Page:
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Unity is, and always will be, important in the body of Christ. But the Bible reminds us that it is no less important when referring to a kingdom, a city, or even a household. My father used to tell me that no matter what we face as a family, we will go through it together. What he was ultimately saying is that as a family, we will allow nothing to divide us, nothing to dismantle us and nothing to turn us against each other because unity in our family was of utmost importance. In Matthew, Jesus supported this notion after the Pharisees accused him of being in league with the prince of demons as evidence of why he was able to cast out demons. Then it says in chapter 12, verse 25:

“Jesus knew their thoughts and said to them, ‘Every kingdom divided against itself will be ruined, and every city or household divided against itself will not stand.’”

In making his point he continued by saying, “If Satan drives out Satan, he is divided against himself. How then can his kingdom stand?” All of this highlights the truth that unity is so important. In light of this truth, I encourage you to make every effort to strengthen the bonds of your family. Protect your brothers and sisters, love and honor your parents, represent your family well in public, and value the family unit as your primary institution of unity. Because if a household divided against itself will not stand, what can a house operating in complete unity accomplish?

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Even before creating man and woman, God knew that the institution of family would be of great importance. Everything starts in the home. The environment that is set will likely replicate itself from generation to generation through our children and grandchildren. Consider your own family. There may be traditions, values, and practices that have been passed along to your parents from your grandparents and great grandparents. Hopefully, one of these values is the importance of embracing Christ and the salvation he offers. If this is the case, I pray that it might be the primary value you pass along to your children and grandchildren. I encourage you not to take your family for granted. Jesus says that a household divided against itself will not stand. So my question to you is, how unified is your household today?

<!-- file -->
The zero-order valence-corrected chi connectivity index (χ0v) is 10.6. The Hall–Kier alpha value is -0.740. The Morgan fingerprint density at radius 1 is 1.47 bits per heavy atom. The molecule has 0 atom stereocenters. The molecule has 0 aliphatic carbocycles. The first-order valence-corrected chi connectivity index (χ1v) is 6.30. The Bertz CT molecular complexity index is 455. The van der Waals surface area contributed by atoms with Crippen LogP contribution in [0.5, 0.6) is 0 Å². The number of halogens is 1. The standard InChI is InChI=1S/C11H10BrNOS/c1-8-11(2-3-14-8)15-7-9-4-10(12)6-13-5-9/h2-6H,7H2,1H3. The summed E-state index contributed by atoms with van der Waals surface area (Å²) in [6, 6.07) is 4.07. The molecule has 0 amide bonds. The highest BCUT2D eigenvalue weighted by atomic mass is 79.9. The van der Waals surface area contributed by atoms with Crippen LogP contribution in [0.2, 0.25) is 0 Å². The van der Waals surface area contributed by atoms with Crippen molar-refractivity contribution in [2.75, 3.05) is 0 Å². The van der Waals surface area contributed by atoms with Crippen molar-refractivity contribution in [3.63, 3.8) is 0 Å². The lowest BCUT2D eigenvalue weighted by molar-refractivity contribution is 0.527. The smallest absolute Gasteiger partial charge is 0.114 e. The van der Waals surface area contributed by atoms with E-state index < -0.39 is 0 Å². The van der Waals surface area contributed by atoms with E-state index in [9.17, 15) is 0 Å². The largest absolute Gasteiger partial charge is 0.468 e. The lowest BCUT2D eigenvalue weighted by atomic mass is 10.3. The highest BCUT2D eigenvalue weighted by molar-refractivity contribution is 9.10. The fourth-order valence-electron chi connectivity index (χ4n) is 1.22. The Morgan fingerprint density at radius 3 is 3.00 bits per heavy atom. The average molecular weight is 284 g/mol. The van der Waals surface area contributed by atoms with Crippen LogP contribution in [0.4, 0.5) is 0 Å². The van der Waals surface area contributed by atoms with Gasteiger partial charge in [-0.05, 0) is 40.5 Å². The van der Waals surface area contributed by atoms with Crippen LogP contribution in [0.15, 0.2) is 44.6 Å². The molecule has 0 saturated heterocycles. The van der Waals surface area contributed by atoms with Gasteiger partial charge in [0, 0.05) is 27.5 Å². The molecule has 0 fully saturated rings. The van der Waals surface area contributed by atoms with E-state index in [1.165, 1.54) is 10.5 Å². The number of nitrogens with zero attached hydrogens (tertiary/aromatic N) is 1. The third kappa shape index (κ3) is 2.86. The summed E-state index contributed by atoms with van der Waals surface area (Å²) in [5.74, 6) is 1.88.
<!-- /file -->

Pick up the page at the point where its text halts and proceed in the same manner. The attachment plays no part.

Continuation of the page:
Bird's Eye

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It always amazes me how men can, in any way, think we are a match for God. You may have heard the phrase, “playing God”, referring to someone who by their actions, are trying to do what only God can do - like choosing who might live or die in a situation. Other times people might try to challenge God by calling him out in their anger to “meet face-to-face” to settle a dispute, as if in a fight they might give God a run for his money. Or, people might even try to outsmart God, as if they can set some kind of trap that might thwart God’s plans or catch him off guard. An example of this is when King Herod realized that Jesus was about to be born. The Bible reveals that Herod devised a plan he thought would outsmart God. But it says in Matthew chapter 2 verse 13:

“When they had gone, an angel of the Lord appeared to Joseph in a dream. ‘Get up,’ he said, ‘take the child and his mother and escape to Egypt. Stay there until I tell you, for Herod is going to search for the child to kill him.’"